If you want to grow your audience and clientele, you have to get comfortable with sharing your work. The more work you share, the more likely youâ€™ll get hired for future projects. Unfortunately, that is easier said than done. Have you ever been afraid to share an outcome? Me, too.
I remember project critiques in college well. We sat around in a semi-circle with our freshly printed work taped to a wall. I was never self-conscious about sharing my work in this closed environment because I knew Iâ€™d given it my best shot and my class was super tight-knit, with maybe 20 students.
Early on in critiques, I began to notice something: a positive comment would elicit more positivity. The more someone raved about a particular design solution, the more the rest of the class would chime in because they began to see the same thing. Positivity bred positivity.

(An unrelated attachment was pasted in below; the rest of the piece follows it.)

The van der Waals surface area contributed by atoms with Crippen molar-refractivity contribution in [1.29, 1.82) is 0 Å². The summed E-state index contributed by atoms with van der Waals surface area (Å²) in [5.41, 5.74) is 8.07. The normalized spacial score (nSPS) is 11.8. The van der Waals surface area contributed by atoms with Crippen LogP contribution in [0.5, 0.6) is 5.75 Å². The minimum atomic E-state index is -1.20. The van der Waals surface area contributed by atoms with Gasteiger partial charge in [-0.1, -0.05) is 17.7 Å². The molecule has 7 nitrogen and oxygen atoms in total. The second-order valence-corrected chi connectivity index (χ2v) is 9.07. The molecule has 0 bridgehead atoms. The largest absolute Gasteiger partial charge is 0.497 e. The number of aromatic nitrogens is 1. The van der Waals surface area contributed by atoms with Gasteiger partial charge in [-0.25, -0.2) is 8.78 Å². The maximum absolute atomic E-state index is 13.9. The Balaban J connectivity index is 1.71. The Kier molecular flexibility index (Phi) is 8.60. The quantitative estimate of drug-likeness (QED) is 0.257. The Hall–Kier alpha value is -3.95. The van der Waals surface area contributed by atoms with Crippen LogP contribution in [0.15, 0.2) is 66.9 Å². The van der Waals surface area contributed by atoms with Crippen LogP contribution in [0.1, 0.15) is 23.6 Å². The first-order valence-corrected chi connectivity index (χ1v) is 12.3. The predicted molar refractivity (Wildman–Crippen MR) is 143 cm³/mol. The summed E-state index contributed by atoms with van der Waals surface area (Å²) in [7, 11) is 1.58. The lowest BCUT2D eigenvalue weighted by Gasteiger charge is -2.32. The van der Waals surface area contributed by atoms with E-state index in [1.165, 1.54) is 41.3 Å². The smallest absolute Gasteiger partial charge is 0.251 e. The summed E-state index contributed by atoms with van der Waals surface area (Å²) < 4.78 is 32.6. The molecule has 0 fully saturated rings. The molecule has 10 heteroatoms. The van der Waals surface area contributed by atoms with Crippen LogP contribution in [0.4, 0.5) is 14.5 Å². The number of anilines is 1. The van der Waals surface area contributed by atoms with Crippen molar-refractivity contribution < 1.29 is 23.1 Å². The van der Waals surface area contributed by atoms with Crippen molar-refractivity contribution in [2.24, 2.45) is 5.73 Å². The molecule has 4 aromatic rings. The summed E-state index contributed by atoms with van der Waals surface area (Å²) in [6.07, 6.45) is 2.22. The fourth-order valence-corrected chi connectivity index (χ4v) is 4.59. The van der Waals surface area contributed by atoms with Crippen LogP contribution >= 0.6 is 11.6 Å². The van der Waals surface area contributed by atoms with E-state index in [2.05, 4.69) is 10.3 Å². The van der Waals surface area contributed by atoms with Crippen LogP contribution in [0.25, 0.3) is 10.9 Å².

And, when something didnâ€™t quite work with a composition and someone was brave enough to point it out, the same thing happened but in reverse: constructive criticism, while good natured, often opened the floodgates for negative feedback.
Being a creative, whether youâ€™re a writer, fine artist, designer or photographer, requires a really thick skin. Whether your project is self-initiated or paid work for a corporate client, each is a piece of your soul that youâ€™re bravely standing up and sharing.
Iâ€™ve been sharing my design work online for over a decade now and luckily when I started, I had a nearly non-existent audience and social media wasnâ€™t really around yet. There was no pressure since nobody was watching, which I now see as a huge benefit. What started out with fooling around with a digital camera and Photoshop brushes in 2003 led to me enrolling in a design program in 2006. While I sometimes cringe when I come across that early work, Iâ€™m still proud of it. It shows an evolution and with each project, I learned something new.